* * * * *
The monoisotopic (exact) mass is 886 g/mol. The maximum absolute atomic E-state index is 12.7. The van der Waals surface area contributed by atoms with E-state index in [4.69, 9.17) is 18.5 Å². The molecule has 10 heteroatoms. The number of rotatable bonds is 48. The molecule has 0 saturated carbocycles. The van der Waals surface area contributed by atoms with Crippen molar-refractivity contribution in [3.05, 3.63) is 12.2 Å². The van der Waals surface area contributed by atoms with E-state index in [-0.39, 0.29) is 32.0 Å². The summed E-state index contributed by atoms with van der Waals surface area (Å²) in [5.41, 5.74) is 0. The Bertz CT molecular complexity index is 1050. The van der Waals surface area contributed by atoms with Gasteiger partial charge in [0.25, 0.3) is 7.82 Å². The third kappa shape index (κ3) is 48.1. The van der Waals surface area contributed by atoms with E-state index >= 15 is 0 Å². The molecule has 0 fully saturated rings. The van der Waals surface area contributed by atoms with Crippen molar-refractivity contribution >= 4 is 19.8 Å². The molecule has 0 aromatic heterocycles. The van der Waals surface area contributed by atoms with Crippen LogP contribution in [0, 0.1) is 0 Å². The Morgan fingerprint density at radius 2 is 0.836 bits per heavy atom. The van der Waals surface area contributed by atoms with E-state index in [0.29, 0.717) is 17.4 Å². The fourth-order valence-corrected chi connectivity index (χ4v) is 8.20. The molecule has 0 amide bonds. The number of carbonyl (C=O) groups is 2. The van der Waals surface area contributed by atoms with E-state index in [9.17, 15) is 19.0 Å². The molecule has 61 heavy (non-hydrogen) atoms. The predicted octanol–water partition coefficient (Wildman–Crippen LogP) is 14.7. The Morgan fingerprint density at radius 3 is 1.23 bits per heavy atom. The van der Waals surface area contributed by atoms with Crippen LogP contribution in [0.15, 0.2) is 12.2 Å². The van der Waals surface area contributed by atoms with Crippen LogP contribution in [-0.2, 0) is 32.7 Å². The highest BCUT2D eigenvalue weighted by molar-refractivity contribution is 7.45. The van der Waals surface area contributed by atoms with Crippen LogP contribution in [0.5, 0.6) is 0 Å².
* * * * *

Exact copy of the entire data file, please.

The monoisotopic (exact) mass is 886 g/mol. The maximum absolute atomic E-state index is 12.7. The van der Waals surface area contributed by atoms with E-state index in [4.69, 9.17) is 18.5 Å². The molecule has 10 heteroatoms. The number of rotatable bonds is 48. The molecule has 0 saturated carbocycles. The van der Waals surface area contributed by atoms with Crippen molar-refractivity contribution in [3.05, 3.63) is 12.2 Å². The van der Waals surface area contributed by atoms with E-state index in [-0.39, 0.29) is 32.0 Å². The summed E-state index contributed by atoms with van der Waals surface area (Å²) in [5.41, 5.74) is 0. The Bertz CT molecular complexity index is 1050. The van der Waals surface area contributed by atoms with Gasteiger partial charge in [0.25, 0.3) is 7.82 Å². The third kappa shape index (κ3) is 48.1. The van der Waals surface area contributed by atoms with E-state index >= 15 is 0 Å². The molecule has 0 fully saturated rings. The van der Waals surface area contributed by atoms with Crippen molar-refractivity contribution >= 4 is 19.8 Å². The molecule has 0 aromatic heterocycles. The van der Waals surface area contributed by atoms with Crippen LogP contribution in [0, 0.1) is 0 Å². The Morgan fingerprint density at radius 2 is 0.836 bits per heavy atom. The van der Waals surface area contributed by atoms with E-state index in [0.29, 0.717) is 17.4 Å². The fourth-order valence-corrected chi connectivity index (χ4v) is 8.20. The molecule has 0 amide bonds. The number of carbonyl (C=O) groups is 2. The van der Waals surface area contributed by atoms with E-state index in [9.17, 15) is 19.0 Å². The molecule has 61 heavy (non-hydrogen) atoms. The predicted octanol–water partition coefficient (Wildman–Crippen LogP) is 14.7. The Morgan fingerprint density at radius 3 is 1.23 bits per heavy atom. The van der Waals surface area contributed by atoms with Crippen LogP contribution in [0.15, 0.2) is 12.2 Å². The van der Waals surface area contributed by atoms with Crippen LogP contribution in [-0.2, 0) is 32.7 Å². The highest BCUT2D eigenvalue weighted by molar-refractivity contribution is 7.45. The van der Waals surface area contributed by atoms with Crippen LogP contribution in [0.5, 0.6) is 0 Å².